Yuriko was a student of the Nissen Richards teaching unit at London Metropolitan University, where the brief was to re-think Cedric Price's Fun Palace for today.

Throughout its history, Folkestone has harnessed its prominent position on the South Coast for various industries, the last of which left in 2000 with the closing of the Ferry Terminal. As these industrial carcasses have slowly been demolished or fenced off, Folkestone’s history has become severed from its communities, contributing to their fracture and isolation. 

Today, Folkestone’s fabric is an emporium of artefacts which tells its rich history, amongst which an ephemeral layer of arts, performance, weather, and people permeate. The idea of change, appropriation and celebration are at the centre of Folkestone’s eclectic past and future.  

The term Folkestone is an Art School was coined during 2017 triennial, it refers to the workshops held around the town, which focused on how the public realm can be explored through artistic practices. My research is summarised by a play on this phrase; ‘Folkestone is a museum’, investigating how Folkestone’s relics and artefacts, existing and demolished, can be used to explore community identity, cohesion, and inclusivity, in its transitional climate. 

The Playhouse reinstates the site of the old Gasworks as the powerhouse of Folkestone’s post-industrial cultural transformation, in the wake of the Triennial + Urban Art Projects. This site feeds into a vibrant pathway along which activity from the Gasworks can catalyse emerging creative networks in Folkestone, while maintaining the spirit of key industrial sites. This allows existing and future communities to drive these changes and reform collective identity through the re-imagination of the late landmarks. 

Cedric Price rejects the idea of architectural identity because it denies the user the freedom to impose their own status, however I believe the incorporation of historical reference allows existing residents to relate to the site and allows new residents to understand and connect to its history. The reimagination and repurpose of historical relics throws the site into a state of flux, encouraging artistic interpretation and appropriation, and therefore rejecting the idea of a rigid society, stubborn to change.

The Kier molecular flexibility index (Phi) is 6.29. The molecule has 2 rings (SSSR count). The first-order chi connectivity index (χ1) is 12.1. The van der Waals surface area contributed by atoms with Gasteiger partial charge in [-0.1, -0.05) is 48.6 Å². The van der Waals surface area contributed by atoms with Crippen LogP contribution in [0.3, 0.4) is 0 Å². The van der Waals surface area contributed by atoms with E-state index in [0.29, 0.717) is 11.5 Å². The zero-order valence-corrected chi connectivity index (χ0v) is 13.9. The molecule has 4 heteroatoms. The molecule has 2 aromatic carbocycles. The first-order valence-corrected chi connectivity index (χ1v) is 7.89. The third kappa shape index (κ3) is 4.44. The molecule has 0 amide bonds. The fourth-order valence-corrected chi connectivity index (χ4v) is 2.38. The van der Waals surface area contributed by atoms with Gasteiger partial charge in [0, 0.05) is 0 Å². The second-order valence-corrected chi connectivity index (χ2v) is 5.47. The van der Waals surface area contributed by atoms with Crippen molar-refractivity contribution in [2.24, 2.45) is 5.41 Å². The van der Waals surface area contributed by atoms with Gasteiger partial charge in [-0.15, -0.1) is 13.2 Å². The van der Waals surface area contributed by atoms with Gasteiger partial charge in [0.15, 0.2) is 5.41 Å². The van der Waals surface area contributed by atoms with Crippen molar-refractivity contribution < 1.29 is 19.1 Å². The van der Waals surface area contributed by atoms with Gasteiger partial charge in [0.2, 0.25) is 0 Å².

Cultural development + consumption of the arts has always been at the centre of changing societal values. The arts and society are in continuous conversation – art reflects and innovates new modes of thought. In Folkestone the urban artworks, inspired by relics and themes of the past, visually reflect the transformation of the society from industrial and closed, to open, creative and leisure focused. 

The traditional notion of the museum is a place to reflect on and learn from the static past. These institutions have recently received criticism for opacity in their operation and curation, and support of colonialist activities. During Covid-19 we further recognised the importance of social engagement, community strength, and our interaction with the built environment. Museums should reflect society, and therefore enter into a dialect with the people they serve, as opposed to being a mausoleum which upholds past values.